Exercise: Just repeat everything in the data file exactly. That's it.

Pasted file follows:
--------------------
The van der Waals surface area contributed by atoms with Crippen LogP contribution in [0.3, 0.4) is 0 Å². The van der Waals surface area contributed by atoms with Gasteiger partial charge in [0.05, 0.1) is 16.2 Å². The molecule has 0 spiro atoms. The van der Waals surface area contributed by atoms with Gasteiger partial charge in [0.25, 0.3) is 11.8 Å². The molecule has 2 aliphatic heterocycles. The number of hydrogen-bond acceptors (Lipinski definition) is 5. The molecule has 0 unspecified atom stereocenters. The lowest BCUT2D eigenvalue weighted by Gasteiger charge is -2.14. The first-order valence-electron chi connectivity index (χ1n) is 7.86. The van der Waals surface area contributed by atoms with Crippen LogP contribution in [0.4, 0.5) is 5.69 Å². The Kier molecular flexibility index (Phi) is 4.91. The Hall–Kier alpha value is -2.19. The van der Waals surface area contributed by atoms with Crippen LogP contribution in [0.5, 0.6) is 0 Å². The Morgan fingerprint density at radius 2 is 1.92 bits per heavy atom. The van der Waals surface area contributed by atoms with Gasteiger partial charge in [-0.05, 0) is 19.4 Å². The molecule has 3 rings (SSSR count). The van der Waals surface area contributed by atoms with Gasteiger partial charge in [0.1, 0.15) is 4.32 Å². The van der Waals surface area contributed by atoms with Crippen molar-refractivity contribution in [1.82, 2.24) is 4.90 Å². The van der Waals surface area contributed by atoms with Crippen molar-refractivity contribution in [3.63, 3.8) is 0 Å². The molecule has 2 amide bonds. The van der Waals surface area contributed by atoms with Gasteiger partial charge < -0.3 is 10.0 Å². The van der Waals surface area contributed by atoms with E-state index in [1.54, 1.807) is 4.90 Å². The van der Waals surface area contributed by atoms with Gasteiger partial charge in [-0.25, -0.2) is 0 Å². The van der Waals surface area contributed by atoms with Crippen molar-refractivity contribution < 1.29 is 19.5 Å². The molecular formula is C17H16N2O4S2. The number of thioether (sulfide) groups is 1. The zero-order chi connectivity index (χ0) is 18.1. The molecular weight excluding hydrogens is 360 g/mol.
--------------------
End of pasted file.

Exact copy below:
The van der Waals surface area contributed by atoms with Crippen LogP contribution in [0.3, 0.4) is 0 Å². The van der Waals surface area contributed by atoms with Gasteiger partial charge in [0.05, 0.1) is 16.2 Å². The molecule has 0 spiro atoms. The van der Waals surface area contributed by atoms with Gasteiger partial charge in [0.25, 0.3) is 11.8 Å². The molecule has 2 aliphatic heterocycles. The number of hydrogen-bond acceptors (Lipinski definition) is 5. The molecule has 0 unspecified atom stereocenters. The lowest BCUT2D eigenvalue weighted by Gasteiger charge is -2.14. The first-order valence-electron chi connectivity index (χ1n) is 7.86. The van der Waals surface area contributed by atoms with Crippen LogP contribution in [0.4, 0.5) is 5.69 Å². The Kier molecular flexibility index (Phi) is 4.91. The Hall–Kier alpha value is -2.19. The van der Waals surface area contributed by atoms with Crippen LogP contribution in [0.5, 0.6) is 0 Å². The Morgan fingerprint density at radius 2 is 1.92 bits per heavy atom. The van der Waals surface area contributed by atoms with Gasteiger partial charge in [-0.05, 0) is 19.4 Å². The molecule has 3 rings (SSSR count). The van der Waals surface area contributed by atoms with Gasteiger partial charge in [0.1, 0.15) is 4.32 Å². The van der Waals surface area contributed by atoms with Crippen molar-refractivity contribution in [1.82, 2.24) is 4.90 Å². The van der Waals surface area contributed by atoms with Crippen molar-refractivity contribution in [3.63, 3.8) is 0 Å². The molecule has 2 amide bonds. The van der Waals surface area contributed by atoms with Gasteiger partial charge < -0.3 is 10.0 Å². The van der Waals surface area contributed by atoms with E-state index in [1.54, 1.807) is 4.90 Å². The van der Waals surface area contributed by atoms with Gasteiger partial charge in [-0.25, -0.2) is 0 Å². The van der Waals surface area contributed by atoms with Crippen molar-refractivity contribution < 1.29 is 19.5 Å². The molecular formula is C17H16N2O4S2. The number of thioether (sulfide) groups is 1. The zero-order chi connectivity index (χ0) is 18.1. The molecular weight excluding hydrogens is 360 g/mol.